The Lipoprotein Molecule

  • Hubert Peeters

Part of the NATO Advanced Study Institutes Series book series (NSSA, volume 15)

Table of contents

  1. Front Matter
    Pages i-ix
  2. Introductory Remarks

    1. Front Matter
      Pages 1-1
  3. Isolation and Composition of the Lipoprotein Molecule

    1. Front Matter
      Pages 7-7
    2. Gerhard M. Kostner
      Pages 19-34
    3. Peter N. Herbert, Linda L. Bausserman, Lloyd O. Henderson, Robert J. Heinen, Marguerite J. LaPiana, Eve C. Church et al.
      Pages 35-56
  4. Structure of the Lipoprotein Molecule

  5. Metabolism of the Lipoprotein Molecule

    1. Front Matter
      Pages 155-155
    2. Alex V. Nichols
      Pages 157-167
    3. G. H. de Haas, A. J. Slotboom, H. M. Verheij, J. C. Vidal, E. H. J. M. Jansen, H. Baartmans
      Pages 183-202
  6. Molecular Variation and Pathology

  7. Conclusion

    1. Front Matter
      Pages 293-293
    2. Hubert Peeters
      Pages 295-298
  8. Back Matter
    Pages 299-301

About this book


The amount of recent information collected about the molecular composition, structure, and function of the plasma lipoproteins, in man as well as in experimental animals, is very large. In this volume an assessment of our knowledge as it stands today has been organized within a framework of four general topics, the first about analytical data, the second about structure, the third about metab­ olism, and the last about molecular variation and pathology. Thus the analytical, theoretical, experimental, and applied aspects of the topic have been treated in conjunction with each other. The analytical data in human and nonhuman primates were obtained after ultracentrifugal or electrophoretic separation of the protein class from the native serum. Comparisons of various methods were not forgotten. The main categories of lipoproteins, namely High Density (HDL), Low Density (LDL), and Very Low Density (VLDL), are treated separately, and lipid moiety and the polypeptide moiety are carefully described. In the theoretical field of reassembly of lipoprotein particles by relipidizing delipidated polypeptides, the structural aspects of lipoprotein and the stabilizing effect of phospholipids on the poly­ peptide structure were studied. The opposite direction of the pro­ cess, namely degradation of a lipoprotein by means of lipolytic enzymes, has also been investigated and described.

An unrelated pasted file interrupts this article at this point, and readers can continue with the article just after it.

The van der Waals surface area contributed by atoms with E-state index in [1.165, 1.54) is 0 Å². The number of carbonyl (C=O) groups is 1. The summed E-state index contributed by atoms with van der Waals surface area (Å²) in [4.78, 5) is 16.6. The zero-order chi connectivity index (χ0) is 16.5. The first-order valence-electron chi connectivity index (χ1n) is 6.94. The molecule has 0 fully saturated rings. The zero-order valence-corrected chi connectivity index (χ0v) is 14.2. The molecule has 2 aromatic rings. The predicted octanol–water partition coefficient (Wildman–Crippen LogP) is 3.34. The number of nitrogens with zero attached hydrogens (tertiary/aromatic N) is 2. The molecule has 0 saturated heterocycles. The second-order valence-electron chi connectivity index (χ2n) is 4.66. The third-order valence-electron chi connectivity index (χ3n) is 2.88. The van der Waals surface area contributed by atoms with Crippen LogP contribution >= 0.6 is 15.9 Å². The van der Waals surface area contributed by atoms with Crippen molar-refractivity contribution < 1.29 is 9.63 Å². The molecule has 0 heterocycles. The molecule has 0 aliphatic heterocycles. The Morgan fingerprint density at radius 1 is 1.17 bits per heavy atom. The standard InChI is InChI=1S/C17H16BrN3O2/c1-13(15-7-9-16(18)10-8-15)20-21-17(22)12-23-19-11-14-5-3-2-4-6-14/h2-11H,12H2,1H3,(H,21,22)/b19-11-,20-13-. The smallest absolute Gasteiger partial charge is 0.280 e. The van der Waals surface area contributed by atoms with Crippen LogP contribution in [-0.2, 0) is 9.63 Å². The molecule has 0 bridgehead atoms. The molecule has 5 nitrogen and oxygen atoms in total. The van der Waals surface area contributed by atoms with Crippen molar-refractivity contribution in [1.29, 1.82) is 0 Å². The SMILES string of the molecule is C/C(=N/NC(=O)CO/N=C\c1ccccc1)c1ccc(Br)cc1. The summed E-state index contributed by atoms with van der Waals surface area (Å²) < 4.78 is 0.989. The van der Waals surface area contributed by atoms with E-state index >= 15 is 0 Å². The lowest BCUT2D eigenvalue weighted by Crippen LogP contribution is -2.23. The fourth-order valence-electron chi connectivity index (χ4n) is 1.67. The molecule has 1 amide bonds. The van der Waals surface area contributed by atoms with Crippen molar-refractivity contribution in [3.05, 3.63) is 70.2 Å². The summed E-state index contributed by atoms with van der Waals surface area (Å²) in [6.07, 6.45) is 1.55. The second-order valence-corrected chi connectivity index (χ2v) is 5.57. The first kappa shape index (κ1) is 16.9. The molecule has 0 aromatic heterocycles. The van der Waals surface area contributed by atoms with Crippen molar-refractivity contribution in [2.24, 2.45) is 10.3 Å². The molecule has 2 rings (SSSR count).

Lipid biochemistry enzymes metabolism protein proteins synthesis

Editors and affiliations

  • Hubert Peeters
    • 1
  1. 1.Lipid and Protein Department LBSBrusselsBelgium

Bibliographic information